Saker did not shy away from saying that the Australians had erred in burning their two available reviews in the space of three balls in the England chase, leaving the visitors with a small be perceptible advantage on the final day in pursuit of 354 to win. Equally he said the decision not to send England in again on the third evening meant that the Australian bowlers were denied the chance to use a new ball when batting conditions were most difficult, also allowing Joe Root's side to regroup impressively.
"I'm not sure of the conversations out in the middle, there were messages going to and from the dressing room about the possibility, Steven made the decision that he thought the bowlers had bowled enough and that'll do," Saker said of the follow-on. "In hindsight we didn't get a chance to bowl with the new ball under lights and that was our chance, maybe we got it wrong, at the end of the Test match we'll review that.
"In this game we haven't had the luxury of having a new ball late in days, where England have. They are very good in those conditions, it's pretty much like English conditions, they're skilful as any bowlers in the world so they can exploit that. But our bowlers given the opportunity in those conditions I think they'd do the same, but I'm confident tomorrow morning if it's a nice day, our bowlers can still get the job done, and I'd back them more times than not.
"There's different reasons why you'd go back out and have a bat, and one is to give your own bowlers a rest, but it's also to give the opposition bowlers another time to go out there and bowl because it's a five-game series and that can sometimes affect them if they get some big overs into them, but they bowled particularly well. We probably didn't think it was going to move around like it did, that's for sure, it was tough, but Jimmy was magnificent and Woakesy was very good."
While noting that variable bounce in the pitch had made it a difficult match for umpires as well as players in determining the outcomes of lbw appeals in particular, Saker said that Australia had not adjusted well to the new ICC regulations that deny teams two fresh reviews after 80 overs in exchange for the retention of any failed reviews where lbw decisions are deemed to stay as the umpire's call.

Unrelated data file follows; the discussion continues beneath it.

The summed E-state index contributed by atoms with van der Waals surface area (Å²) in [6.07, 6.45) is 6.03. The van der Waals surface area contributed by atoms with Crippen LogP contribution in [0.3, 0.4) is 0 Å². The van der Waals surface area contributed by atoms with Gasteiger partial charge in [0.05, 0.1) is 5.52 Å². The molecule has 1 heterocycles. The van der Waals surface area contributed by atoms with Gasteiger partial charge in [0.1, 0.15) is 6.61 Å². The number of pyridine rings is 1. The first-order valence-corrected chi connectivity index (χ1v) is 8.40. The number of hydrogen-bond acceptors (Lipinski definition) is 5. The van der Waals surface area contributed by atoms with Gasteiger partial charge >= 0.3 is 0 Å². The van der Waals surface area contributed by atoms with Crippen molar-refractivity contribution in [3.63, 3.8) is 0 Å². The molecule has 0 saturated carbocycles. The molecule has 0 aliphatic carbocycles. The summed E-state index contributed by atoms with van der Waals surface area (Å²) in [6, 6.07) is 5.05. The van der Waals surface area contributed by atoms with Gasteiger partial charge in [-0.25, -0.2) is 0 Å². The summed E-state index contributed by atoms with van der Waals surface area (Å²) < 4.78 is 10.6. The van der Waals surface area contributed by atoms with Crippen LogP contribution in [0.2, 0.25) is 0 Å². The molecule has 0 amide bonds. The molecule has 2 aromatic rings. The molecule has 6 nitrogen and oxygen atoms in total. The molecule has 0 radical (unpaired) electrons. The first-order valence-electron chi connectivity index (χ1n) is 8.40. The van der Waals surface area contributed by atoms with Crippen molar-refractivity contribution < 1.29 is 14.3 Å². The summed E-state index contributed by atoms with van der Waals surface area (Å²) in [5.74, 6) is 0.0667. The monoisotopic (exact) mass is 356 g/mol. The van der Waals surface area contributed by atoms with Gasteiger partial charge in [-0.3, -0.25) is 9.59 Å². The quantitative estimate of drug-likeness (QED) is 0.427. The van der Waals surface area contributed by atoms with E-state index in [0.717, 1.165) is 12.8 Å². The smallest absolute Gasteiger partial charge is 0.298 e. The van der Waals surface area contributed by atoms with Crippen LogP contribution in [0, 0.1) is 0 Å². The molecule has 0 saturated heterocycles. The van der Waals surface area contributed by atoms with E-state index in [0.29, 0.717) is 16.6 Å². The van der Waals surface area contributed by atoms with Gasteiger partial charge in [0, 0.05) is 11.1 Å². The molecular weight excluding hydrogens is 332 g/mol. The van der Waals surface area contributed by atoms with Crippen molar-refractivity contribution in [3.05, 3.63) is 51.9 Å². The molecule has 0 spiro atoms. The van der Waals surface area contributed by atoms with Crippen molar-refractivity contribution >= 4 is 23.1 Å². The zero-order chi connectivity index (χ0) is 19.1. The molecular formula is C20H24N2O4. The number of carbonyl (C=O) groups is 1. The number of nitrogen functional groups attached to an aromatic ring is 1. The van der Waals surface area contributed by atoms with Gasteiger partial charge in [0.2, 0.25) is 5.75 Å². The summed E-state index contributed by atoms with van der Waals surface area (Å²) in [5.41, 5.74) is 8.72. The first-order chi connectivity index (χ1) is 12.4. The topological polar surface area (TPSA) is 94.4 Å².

"Umpiring's a hard job and especially on wickets that have variable bounce and this wicket seems to have bounce from a length quite a lot, so there's some of those decisions that have been quite tough," Saker said. "The DRS, I think we've got a few wrong today without a doubt, we've made some mistakes there and we've learned from them but we always talk about it pre-series, of process for the DRS and I think we got it wrong today without a doubt. It's frustrating not to have any in the bank that's for sure."
He also said that Smith was trying his best not to let the events of the past two days distract him from the task of claiming six more England wickets on the final day. "He's a very determined guy so he'll think about things tonight, he'll make sure that when we turn up we're right to play," Saker said of Smith. "He's obviously frustrated with what's happened but I don't think he's really ruing the decision, once it's made I hope he doesn't think about that too much.
"He hasn't talked about that in the rooms, he's just talking about how we're going to produce these six wickets we've got to get. I think he'll be positive tomorrow and the whole dressing room will be positive that we're in a better position than they are."
Nevertheless, Saker admitted to frustration at seeing Smith's team mocked by the Barmy Army with massed review signals as several appeals were denied in the night's closing overs - as a former England bowling coach he has been on both sides of the Ashes argument.
"I was on the other side for five years so I did enjoy the Barmy Army for five years, but today it was wearing a bit thin to me," Saker said. "It's Ashes series and one of the beauties of Ashes series is the Barmy Army and the way they go about it. It's enjoyable to listen to at times, but being in the Australian camp now, it's not as enjoyable as when I was in the English camp."